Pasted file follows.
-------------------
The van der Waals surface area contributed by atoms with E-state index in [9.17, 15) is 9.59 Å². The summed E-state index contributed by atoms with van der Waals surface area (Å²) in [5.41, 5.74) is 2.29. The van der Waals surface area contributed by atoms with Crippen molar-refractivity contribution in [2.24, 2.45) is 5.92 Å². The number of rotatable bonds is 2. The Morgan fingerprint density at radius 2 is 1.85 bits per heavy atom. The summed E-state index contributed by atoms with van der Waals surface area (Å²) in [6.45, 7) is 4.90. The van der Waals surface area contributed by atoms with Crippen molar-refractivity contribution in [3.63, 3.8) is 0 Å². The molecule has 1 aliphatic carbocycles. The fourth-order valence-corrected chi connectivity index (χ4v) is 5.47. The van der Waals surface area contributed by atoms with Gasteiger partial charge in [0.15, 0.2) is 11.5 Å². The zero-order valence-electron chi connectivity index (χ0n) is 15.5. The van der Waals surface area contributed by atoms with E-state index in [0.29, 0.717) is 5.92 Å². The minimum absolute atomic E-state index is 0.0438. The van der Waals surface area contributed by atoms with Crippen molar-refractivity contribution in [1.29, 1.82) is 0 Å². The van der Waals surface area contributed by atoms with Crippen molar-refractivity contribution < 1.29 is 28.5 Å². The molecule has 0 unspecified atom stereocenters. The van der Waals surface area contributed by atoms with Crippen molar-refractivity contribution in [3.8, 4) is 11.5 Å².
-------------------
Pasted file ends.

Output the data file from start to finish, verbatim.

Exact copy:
The van der Waals surface area contributed by atoms with E-state index in [9.17, 15) is 9.59 Å². The summed E-state index contributed by atoms with van der Waals surface area (Å²) in [5.41, 5.74) is 2.29. The van der Waals surface area contributed by atoms with Crippen molar-refractivity contribution in [2.24, 2.45) is 5.92 Å². The number of rotatable bonds is 2. The Morgan fingerprint density at radius 2 is 1.85 bits per heavy atom. The summed E-state index contributed by atoms with van der Waals surface area (Å²) in [6.45, 7) is 4.90. The van der Waals surface area contributed by atoms with Crippen molar-refractivity contribution in [3.63, 3.8) is 0 Å². The molecule has 1 aliphatic carbocycles. The fourth-order valence-corrected chi connectivity index (χ4v) is 5.47. The van der Waals surface area contributed by atoms with Gasteiger partial charge in [0.15, 0.2) is 11.5 Å². The zero-order valence-electron chi connectivity index (χ0n) is 15.5. The van der Waals surface area contributed by atoms with E-state index in [0.29, 0.717) is 5.92 Å². The minimum absolute atomic E-state index is 0.0438. The van der Waals surface area contributed by atoms with Crippen molar-refractivity contribution in [1.29, 1.82) is 0 Å². The van der Waals surface area contributed by atoms with Crippen molar-refractivity contribution < 1.29 is 28.5 Å². The molecule has 0 unspecified atom stereocenters. The van der Waals surface area contributed by atoms with Crippen molar-refractivity contribution in [3.8, 4) is 11.5 Å².